Leave it to our colleagues in economics to find an efficient way to speed up the journal review and publication process. Inside Higher Ed reports that authors whose papers are rejected by the American Economic Review, one of that discipline's most prominent journals, can opt to have the referee reports forwarded to one of four other journals published by the American Economics Association. The second journal can then use those reports (augmented in some cases by referee reports it solicits) to make a relatively quick publication decision.
The advantages of this are obvious: The publication process takes less time, since the second journal starts its editorial process with reports in hand. It might also help to address the problem of journals finding willing and competent referees. If referee R1 already reviewed a paper for the first-choice journal, then the second-choice journal can rely on R1's report rather than spending time identifying new referees. This might be especially useful for papers on highly specialized topics where the pool of appropriate referees is likely to be small. The process is also entirely voluntary and transparent.
I have to say that I'm attracted to this option. For one thing, I've had several experiences where I had a paper rejected by a highly regarded journal either as a 'close call' or for reasons such as that the journal had recently published a paper on the same topic or because the paper didn''t exactly fit the journal's mission or scope. In those cases, the positive reports I received from the highly regarded journal wouldn't just disappear. They would serve to increase my chances at a less well regarded journal. And it would feel less as if each submission amounts to starting over with a whole new set of referees who may or may not perceive the paper as the previous referee(s) did.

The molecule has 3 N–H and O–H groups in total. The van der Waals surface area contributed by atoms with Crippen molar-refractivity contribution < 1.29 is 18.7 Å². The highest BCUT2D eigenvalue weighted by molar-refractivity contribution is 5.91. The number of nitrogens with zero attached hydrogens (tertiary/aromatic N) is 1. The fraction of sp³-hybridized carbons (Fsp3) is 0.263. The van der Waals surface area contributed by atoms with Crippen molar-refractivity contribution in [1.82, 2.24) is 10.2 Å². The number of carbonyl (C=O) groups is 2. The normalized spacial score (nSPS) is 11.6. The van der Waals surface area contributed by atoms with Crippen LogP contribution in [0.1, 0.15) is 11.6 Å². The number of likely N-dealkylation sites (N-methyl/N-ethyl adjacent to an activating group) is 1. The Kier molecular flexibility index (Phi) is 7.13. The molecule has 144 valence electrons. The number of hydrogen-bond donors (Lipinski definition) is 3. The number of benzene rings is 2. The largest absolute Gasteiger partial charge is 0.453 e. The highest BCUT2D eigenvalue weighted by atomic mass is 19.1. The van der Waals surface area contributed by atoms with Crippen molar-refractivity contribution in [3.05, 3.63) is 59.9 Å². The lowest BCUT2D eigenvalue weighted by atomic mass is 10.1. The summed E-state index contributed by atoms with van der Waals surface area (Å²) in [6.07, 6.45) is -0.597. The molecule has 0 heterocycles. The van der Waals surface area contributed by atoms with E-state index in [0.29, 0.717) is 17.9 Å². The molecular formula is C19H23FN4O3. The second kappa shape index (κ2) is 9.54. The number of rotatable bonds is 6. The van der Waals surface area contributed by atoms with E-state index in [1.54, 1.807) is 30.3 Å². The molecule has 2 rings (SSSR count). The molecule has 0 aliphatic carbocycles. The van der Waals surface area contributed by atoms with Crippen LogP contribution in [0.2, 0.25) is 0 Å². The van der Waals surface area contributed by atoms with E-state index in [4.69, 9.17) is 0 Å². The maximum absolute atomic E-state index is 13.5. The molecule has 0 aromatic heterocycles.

There are some clear challenges in adopting this model in philosophy. Economics journals are more centralized, with the AEA journals playing a more central role in the discipline. Perhaps one of the large publishers, Springer or Brill, say, could try this out. But many of the most important philosophy journals are at university presses that, in many cases, publish few if any other philosophy journals. For example, in order for the Philosophical Review to take part in such an arrangement, it would have to reach an understanding with some other journal at another press.
The other challenge is, well, ego. Implementing this approach would require acknowledging hierarchies of prestige or quality amongst journals, and that may be something journal editors may be loathe to do. I'm not knocking Utilitas when I say that I'd rather publish a paper in Ethics than in Utilitas. But that sort of fact may be too hard for many to publicly countenance.
What do others think of the review process the economists are trying out? Are there other problems or advantages I didn't mention?